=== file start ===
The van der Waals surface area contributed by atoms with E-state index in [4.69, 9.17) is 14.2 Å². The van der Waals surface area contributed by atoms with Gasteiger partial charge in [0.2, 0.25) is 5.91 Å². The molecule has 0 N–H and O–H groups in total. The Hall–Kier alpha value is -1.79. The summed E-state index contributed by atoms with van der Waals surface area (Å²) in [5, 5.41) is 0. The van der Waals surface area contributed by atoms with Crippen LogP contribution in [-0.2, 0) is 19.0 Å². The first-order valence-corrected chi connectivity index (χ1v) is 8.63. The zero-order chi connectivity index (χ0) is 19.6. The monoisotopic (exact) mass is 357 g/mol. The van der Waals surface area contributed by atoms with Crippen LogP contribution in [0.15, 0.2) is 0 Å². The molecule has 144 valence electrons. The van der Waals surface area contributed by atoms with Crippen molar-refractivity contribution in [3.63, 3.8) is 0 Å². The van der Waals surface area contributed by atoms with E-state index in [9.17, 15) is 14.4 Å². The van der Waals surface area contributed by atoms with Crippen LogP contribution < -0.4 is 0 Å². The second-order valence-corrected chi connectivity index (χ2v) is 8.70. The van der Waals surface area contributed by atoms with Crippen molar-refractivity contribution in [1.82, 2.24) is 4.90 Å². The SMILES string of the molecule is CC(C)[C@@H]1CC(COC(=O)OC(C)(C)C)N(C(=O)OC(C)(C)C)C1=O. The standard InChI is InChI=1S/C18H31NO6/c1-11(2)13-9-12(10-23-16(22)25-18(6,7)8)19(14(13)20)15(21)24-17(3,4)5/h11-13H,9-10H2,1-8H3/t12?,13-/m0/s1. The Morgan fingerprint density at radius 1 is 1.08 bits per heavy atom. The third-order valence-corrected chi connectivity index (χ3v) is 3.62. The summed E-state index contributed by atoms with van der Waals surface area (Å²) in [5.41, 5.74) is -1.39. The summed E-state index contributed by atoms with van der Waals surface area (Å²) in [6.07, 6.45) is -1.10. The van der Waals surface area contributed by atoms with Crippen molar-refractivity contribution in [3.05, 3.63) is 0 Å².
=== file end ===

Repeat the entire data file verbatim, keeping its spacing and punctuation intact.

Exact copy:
The van der Waals surface area contributed by atoms with E-state index in [4.69, 9.17) is 14.2 Å². The van der Waals surface area contributed by atoms with Gasteiger partial charge in [0.2, 0.25) is 5.91 Å². The molecule has 0 N–H and O–H groups in total. The Hall–Kier alpha value is -1.79. The summed E-state index contributed by atoms with van der Waals surface area (Å²) in [5, 5.41) is 0. The van der Waals surface area contributed by atoms with Crippen LogP contribution in [-0.2, 0) is 19.0 Å². The first-order valence-corrected chi connectivity index (χ1v) is 8.63. The zero-order chi connectivity index (χ0) is 19.6. The monoisotopic (exact) mass is 357 g/mol. The van der Waals surface area contributed by atoms with Crippen LogP contribution in [0.15, 0.2) is 0 Å². The molecule has 144 valence electrons. The van der Waals surface area contributed by atoms with Crippen molar-refractivity contribution in [3.63, 3.8) is 0 Å². The van der Waals surface area contributed by atoms with E-state index in [9.17, 15) is 14.4 Å². The van der Waals surface area contributed by atoms with Crippen LogP contribution < -0.4 is 0 Å². The second-order valence-corrected chi connectivity index (χ2v) is 8.70. The van der Waals surface area contributed by atoms with Crippen molar-refractivity contribution in [1.82, 2.24) is 4.90 Å². The SMILES string of the molecule is CC(C)[C@@H]1CC(COC(=O)OC(C)(C)C)N(C(=O)OC(C)(C)C)C1=O. The standard InChI is InChI=1S/C18H31NO6/c1-11(2)13-9-12(10-23-16(22)25-18(6,7)8)19(14(13)20)15(21)24-17(3,4)5/h11-13H,9-10H2,1-8H3/t12?,13-/m0/s1. The Morgan fingerprint density at radius 1 is 1.08 bits per heavy atom. The third-order valence-corrected chi connectivity index (χ3v) is 3.62. The summed E-state index contributed by atoms with van der Waals surface area (Å²) in [5.41, 5.74) is -1.39. The summed E-state index contributed by atoms with van der Waals surface area (Å²) in [6.07, 6.45) is -1.10. The van der Waals surface area contributed by atoms with Crippen molar-refractivity contribution in [3.05, 3.63) is 0 Å².